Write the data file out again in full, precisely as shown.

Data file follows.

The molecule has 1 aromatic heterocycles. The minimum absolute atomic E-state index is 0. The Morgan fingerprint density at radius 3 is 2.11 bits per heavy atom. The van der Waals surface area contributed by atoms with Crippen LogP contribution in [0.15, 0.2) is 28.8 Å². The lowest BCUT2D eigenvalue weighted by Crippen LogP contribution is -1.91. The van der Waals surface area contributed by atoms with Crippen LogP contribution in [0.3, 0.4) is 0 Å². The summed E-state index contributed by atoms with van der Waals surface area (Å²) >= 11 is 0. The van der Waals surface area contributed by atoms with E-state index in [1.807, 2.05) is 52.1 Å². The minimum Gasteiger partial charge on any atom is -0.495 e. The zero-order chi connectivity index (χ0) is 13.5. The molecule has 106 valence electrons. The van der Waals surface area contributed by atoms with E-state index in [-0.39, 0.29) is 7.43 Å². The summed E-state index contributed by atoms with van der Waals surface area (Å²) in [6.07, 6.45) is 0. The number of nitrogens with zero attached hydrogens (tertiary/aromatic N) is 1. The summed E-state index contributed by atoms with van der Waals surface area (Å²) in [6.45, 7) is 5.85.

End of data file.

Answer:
The molecule has 1 aromatic heterocycles. The minimum absolute atomic E-state index is 0. The Morgan fingerprint density at radius 3 is 2.11 bits per heavy atom. The van der Waals surface area contributed by atoms with Crippen LogP contribution in [0.15, 0.2) is 28.8 Å². The lowest BCUT2D eigenvalue weighted by Crippen LogP contribution is -1.91. The van der Waals surface area contributed by atoms with Crippen LogP contribution in [0.3, 0.4) is 0 Å². The summed E-state index contributed by atoms with van der Waals surface area (Å²) >= 11 is 0. The van der Waals surface area contributed by atoms with E-state index in [1.807, 2.05) is 52.1 Å². The minimum Gasteiger partial charge on any atom is -0.495 e. The zero-order chi connectivity index (χ0) is 13.5. The molecule has 106 valence electrons. The van der Waals surface area contributed by atoms with E-state index in [-0.39, 0.29) is 7.43 Å². The summed E-state index contributed by atoms with van der Waals surface area (Å²) in [6.07, 6.45) is 0. The number of nitrogens with zero attached hydrogens (tertiary/aromatic N) is 1. The summed E-state index contributed by atoms with van der Waals surface area (Å²) in [6.45, 7) is 5.85.